Executive Director of the Southern and Eastern Africa Trade, Information and Negotiations Institute in Uganda, Jane Nalunga, is arguing that the situation will get worse, especially in urban areas. “With other waves on the horizon, the number of food-insecure people in the region will likely triple and the situation may be worse than it was last year”, she said.
Does the worsening food insecurity around the world present countries with options to care about the UN Food Systems Summit?
On October 16, 2019, UN Secretary General, António Guterres, announced plans to organise an extraordinary global Food Systems Summit to deliberate on the future of the world’s food systems. A pre-summit took place in Rome, with the full summit set for September.
Described as a “solutions summit for everyone everywhere — a people’s summit,” the high-level meeting was intended to awaken the world’s citizens and encourage them to cooperate in transforming the way food is produced and consumed across the globe.
The meeting was deemed necessary because the world is not on track to meet the UN’s “zero hunger” Sustainable Development Goal (SDG), as well as the other SDGs, by 2030 unless drastic actions are taken. Participants will deliberate on and launch bold, new actions to help deliver progress on all 17 SDGs, each of which relies to some degree on the goal of achieving zero hunger.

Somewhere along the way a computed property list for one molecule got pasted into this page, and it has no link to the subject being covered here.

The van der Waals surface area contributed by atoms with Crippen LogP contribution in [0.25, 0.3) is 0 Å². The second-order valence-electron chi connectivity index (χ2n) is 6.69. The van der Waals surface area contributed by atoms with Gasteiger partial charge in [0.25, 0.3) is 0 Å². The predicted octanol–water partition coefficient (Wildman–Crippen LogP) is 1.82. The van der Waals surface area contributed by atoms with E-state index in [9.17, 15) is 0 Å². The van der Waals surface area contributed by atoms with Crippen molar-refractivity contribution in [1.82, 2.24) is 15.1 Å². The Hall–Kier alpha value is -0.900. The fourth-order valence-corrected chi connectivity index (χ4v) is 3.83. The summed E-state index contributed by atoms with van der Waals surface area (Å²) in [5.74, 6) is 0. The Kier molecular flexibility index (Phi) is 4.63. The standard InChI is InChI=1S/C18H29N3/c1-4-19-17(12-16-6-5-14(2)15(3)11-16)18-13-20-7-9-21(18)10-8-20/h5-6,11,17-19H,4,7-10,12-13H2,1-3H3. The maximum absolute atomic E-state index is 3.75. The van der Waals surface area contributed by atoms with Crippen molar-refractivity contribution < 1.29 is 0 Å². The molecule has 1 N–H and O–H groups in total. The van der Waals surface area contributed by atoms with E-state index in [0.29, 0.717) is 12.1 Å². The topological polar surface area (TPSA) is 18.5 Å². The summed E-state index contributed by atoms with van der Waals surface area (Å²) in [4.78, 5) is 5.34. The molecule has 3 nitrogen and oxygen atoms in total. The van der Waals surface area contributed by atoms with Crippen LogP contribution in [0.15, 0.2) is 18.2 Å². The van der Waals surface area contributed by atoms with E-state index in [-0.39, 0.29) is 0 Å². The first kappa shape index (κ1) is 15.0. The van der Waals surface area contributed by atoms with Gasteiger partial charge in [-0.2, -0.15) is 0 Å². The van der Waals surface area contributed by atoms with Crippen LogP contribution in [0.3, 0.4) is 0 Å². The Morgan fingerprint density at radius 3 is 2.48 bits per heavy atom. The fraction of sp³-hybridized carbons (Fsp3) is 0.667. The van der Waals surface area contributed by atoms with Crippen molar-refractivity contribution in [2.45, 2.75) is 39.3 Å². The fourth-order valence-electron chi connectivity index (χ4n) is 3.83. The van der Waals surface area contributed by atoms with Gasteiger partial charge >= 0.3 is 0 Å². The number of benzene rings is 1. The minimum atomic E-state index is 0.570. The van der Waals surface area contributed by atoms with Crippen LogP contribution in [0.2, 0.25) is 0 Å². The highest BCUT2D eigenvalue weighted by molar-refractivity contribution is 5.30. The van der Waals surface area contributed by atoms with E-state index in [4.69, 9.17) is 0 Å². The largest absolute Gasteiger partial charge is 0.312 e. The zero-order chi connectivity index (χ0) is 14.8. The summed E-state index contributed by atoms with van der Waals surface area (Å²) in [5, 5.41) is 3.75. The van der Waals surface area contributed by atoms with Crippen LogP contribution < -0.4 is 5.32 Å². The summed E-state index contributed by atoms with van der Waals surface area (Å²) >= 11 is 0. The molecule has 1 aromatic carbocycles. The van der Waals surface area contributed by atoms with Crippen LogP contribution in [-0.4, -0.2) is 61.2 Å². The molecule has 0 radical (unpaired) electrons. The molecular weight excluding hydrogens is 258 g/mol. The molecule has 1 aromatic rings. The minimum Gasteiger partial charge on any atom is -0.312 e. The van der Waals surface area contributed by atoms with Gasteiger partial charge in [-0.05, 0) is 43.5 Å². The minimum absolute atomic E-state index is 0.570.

Ahead of the summit, the UN has invited organisations, countries and international bodies to hold public dialogues that generate ideas that will eventually feed into the decisions at the summit.
People within different communities have found their own ways, through dialogue, to deepen their appreciation of each other’s perspectives, to consider different opinions and to seek agreement where possible. The Food Systems Summit Dialogues enable a standardised approach for the convening, curation, and facilitation of purposeful and organised events that encourage a broad and diverse range of stakeholders come together and share their experiences of food systems.
Through dialogue, people will consider how their roles impact on those of others and seek out ways to improve or transform food systems so they are suitable both for people and planet. They provide an inclusive and supportive venue for debate, collaboration, consensus-building, and shared commitment making.